So based on the stats I could find the Foxconn rate (or rather the seven suicides in six months that led to lurid headlines containing the magical news story word "Apple) is nothing special and is actually on the low side. If anybody knows of better, more compete or more comprehensive sources of data on suicide in China please do post the relevant links.

RE: Right...
By Cheesew1z69 on 2/16/2012 2:39:24 PM , Rating: 2
Let's face it - iPhobics will never believe anything good about Apple and will always believe, and exaggerate, anything bad about Apple.
Wow, just wow. You are something else. A pathetic loser. That's what.

RE: Right...
By messele on 2/16/12, Rating: -1
RE: Right...
By Cheesew1z69 on 2/16/2012 3:53:44 PM , Rating: 2
I don't ever recall claiming anything as fact, but everything he posts, claims as facts even when proven it's not. So.....try again?

RE: Right...
By Tony Swash on 2/16/2012 6:32:38 PM , Rating: 1
At the end of my comment I said:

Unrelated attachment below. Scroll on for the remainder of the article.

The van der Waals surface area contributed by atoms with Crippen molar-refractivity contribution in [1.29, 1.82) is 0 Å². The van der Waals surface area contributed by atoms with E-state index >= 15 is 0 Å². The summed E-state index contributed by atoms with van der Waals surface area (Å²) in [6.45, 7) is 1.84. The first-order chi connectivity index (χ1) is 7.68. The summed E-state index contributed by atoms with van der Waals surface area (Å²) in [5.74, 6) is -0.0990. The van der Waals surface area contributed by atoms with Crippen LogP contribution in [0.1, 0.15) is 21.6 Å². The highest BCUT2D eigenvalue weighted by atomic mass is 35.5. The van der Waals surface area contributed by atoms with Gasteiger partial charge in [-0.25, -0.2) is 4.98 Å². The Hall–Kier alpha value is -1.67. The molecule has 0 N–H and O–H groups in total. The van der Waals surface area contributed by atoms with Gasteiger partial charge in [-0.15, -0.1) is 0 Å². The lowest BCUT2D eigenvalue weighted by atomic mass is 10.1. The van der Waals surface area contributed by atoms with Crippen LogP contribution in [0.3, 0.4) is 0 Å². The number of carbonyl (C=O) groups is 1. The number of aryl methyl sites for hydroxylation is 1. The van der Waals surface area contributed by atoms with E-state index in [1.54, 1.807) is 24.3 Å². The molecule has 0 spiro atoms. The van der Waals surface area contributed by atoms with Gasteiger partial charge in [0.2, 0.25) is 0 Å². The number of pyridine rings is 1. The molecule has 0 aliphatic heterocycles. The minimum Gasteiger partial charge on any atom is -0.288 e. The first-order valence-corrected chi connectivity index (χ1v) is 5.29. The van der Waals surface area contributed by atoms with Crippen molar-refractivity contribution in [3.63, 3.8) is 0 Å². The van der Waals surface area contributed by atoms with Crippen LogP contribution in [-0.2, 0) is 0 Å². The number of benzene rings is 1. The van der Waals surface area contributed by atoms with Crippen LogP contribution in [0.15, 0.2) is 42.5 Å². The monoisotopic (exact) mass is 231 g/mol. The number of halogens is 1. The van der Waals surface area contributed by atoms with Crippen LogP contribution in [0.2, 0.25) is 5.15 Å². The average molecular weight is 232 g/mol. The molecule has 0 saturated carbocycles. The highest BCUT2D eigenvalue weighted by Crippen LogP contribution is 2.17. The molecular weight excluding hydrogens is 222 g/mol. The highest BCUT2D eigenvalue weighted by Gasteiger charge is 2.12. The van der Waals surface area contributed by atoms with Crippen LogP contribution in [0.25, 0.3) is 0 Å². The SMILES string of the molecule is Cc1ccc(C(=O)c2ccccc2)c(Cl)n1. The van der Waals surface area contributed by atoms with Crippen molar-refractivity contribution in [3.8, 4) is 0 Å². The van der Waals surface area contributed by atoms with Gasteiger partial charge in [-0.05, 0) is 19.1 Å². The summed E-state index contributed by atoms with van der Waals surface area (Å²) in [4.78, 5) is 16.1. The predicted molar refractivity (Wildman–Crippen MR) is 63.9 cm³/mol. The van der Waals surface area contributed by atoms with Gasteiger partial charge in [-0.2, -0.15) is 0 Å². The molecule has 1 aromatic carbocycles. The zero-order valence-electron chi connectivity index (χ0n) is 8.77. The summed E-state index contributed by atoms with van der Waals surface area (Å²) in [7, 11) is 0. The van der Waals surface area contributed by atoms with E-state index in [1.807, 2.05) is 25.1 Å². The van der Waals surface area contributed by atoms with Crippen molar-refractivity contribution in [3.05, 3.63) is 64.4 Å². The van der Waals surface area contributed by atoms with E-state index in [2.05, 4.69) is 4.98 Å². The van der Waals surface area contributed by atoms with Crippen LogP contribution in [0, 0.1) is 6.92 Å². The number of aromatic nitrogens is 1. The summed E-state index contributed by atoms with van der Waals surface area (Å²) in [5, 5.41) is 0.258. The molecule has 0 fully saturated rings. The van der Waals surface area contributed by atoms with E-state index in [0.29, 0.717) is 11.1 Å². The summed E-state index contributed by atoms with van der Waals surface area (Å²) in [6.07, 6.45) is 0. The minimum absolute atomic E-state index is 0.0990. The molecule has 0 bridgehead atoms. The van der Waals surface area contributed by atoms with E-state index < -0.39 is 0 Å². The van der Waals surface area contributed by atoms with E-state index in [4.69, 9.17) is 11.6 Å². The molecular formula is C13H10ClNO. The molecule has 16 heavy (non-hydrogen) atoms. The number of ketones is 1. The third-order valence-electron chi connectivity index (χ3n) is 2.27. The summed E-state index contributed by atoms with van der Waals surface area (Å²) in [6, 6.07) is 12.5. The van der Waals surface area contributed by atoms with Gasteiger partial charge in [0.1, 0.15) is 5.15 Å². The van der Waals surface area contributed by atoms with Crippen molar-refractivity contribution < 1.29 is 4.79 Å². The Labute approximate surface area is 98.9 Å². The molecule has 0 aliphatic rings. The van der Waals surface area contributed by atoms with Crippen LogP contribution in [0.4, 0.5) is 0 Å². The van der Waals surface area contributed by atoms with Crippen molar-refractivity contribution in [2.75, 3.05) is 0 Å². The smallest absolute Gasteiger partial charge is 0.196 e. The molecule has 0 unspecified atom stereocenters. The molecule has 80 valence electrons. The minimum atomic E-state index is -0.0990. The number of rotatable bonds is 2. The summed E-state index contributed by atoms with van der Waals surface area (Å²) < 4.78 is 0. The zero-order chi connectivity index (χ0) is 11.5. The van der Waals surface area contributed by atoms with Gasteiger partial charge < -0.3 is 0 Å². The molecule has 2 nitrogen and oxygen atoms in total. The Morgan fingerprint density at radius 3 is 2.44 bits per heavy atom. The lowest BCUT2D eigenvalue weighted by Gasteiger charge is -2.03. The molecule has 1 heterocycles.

If anybody knows of better, more compete or more comprehensive sources of data on suicide in China please do post the relevant links.

Feel free to post any more data or sources of data that will let us understand better the phenomena of suicide in China and how it relates to working for a company that supplies Apple. I like facts :)

When the Facts Change, I Change My Mind. What Do You Do, Sir?
John Maynard Keynes

RE: Right...
By Cheesew1z69 on 2/17/2012 8:03:48 AM , Rating: 2
I like facts :)
Except when they don't suit your agenda, then you throw out some overly biased opinions of other people on some overly biased website or some random quotes which have nothing to do with the conversation at hand.

RE: Right...
By DougF on 2/20/2012 11:00:51 AM , Rating: 2
And yet, when you are asked to provide a countering set of facts, do some of your own research, or add to the conversation/debate with something other than personal opinion, you fail to do so.

RE: Right...
By retrospooty on 2/16/2012 3:24:42 PM , Rating: 3
"Let's face it - i will never believe anything bad about Apple and will always believe, and exaggerate, anything good about Apple"

There, I fixed that for you so it now reflects reality. Of course, you will never believe it. ;)

"We can't expect users to use common sense. That would eliminate the need for all sorts of legislation, committees, oversight and lawyers." -- Christopher Jennings